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UK firms' sales and optimism soar in third quarter - BCC
October 7, 2013 / 11:13 PM / 4 years ago

UK firms' sales and optimism soar in third quarter - BCC

By Joshua Franklin
    LONDON, Oct 8 (Reuters) - British firms recorded the best
growth in domestic trade for at least six years in the third
quarter and confidence is also rising sharply, a survey showed
on Tuesday.
    The British Chambers of Commerce (BCC) said the results of
its quarterly economic survey - Britain's largest major business
poll - suggested that national output growth sped up to around
0.9-1 percent in the July-September period.
    Service firms' domestic sales and orders rose at the fastest
pace since 2007, while the increases for factories were the
sharpest since at least the early 1990s.
    Expectations that profitability will improve in the next 12
months are now stronger than at any point since 2007 among
service providers and since 1994 among manufacturers.
    "It's clear that the UK upturn is gathering momentum, with
most key balances in this quarter higher than their
pre-recession levels in 2007," said David Kern, chief economist
at the BCC.
    As a result, the BCC was likely to revise up its forecasts
for Britain's gross domestic product in 2013 nad 2014, he added.
In August, the group predicted economic growth of 1.3 percent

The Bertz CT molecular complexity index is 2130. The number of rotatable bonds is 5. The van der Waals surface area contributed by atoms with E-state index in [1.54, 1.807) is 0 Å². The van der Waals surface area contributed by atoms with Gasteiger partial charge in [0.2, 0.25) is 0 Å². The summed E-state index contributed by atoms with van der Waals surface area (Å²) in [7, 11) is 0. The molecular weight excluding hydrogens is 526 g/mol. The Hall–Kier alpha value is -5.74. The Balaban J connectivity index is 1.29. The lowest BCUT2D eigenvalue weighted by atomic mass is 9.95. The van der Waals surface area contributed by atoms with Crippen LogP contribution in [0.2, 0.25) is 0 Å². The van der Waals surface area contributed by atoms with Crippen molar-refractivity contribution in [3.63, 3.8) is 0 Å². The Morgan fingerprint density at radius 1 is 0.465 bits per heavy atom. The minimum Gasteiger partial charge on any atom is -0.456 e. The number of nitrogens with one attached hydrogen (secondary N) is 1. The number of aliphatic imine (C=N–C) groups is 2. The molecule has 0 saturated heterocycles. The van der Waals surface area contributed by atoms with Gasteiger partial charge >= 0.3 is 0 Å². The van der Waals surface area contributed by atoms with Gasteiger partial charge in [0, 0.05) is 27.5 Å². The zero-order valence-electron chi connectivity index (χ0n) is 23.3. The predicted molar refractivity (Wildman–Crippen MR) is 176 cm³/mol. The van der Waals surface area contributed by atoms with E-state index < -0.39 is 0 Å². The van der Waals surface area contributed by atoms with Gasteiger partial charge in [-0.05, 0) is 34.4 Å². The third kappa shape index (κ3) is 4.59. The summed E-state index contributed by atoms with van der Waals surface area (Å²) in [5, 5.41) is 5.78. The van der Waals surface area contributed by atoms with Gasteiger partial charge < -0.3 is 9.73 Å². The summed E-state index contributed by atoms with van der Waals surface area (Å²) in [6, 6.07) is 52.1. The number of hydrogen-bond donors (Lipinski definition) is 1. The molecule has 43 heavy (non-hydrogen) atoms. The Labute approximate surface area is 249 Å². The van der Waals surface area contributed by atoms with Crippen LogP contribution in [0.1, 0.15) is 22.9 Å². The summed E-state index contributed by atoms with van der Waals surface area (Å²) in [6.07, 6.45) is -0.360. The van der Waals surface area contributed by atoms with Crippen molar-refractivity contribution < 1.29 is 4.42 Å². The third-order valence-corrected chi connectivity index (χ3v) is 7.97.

this year and 2.2 percent next year.
    Prospects for employment, which will affect the timing of
the first rise in Britain's interest rates, also brightened.
    A balance of 26 percent of service firm planned to increase
headcount in the next three months - the highest reading since
2007.
    The same measure came in at 29 percent for manufacturers,
which is the highest since the survey began in 1989.
    The Bank of England has announced that it will not consider
raising borrowing costs from their record-low level until
unemployment falls to 7 percent.
    The official jobless rate now stands at 7.7 percent.
    The BCC said expansion in British business would continue
but probably at a slower pace, noting risks from a government
shutdown in the United States, its possible debt default and an
expected reduction in monetary stimulus for the U.S. economy.
    Moreover, the British government's deficit-cutting drive and
Britons' falling living standards "will inevitably act as a
constraint on growth in the next few years", the BCC added. 
    For a table of key findings, click

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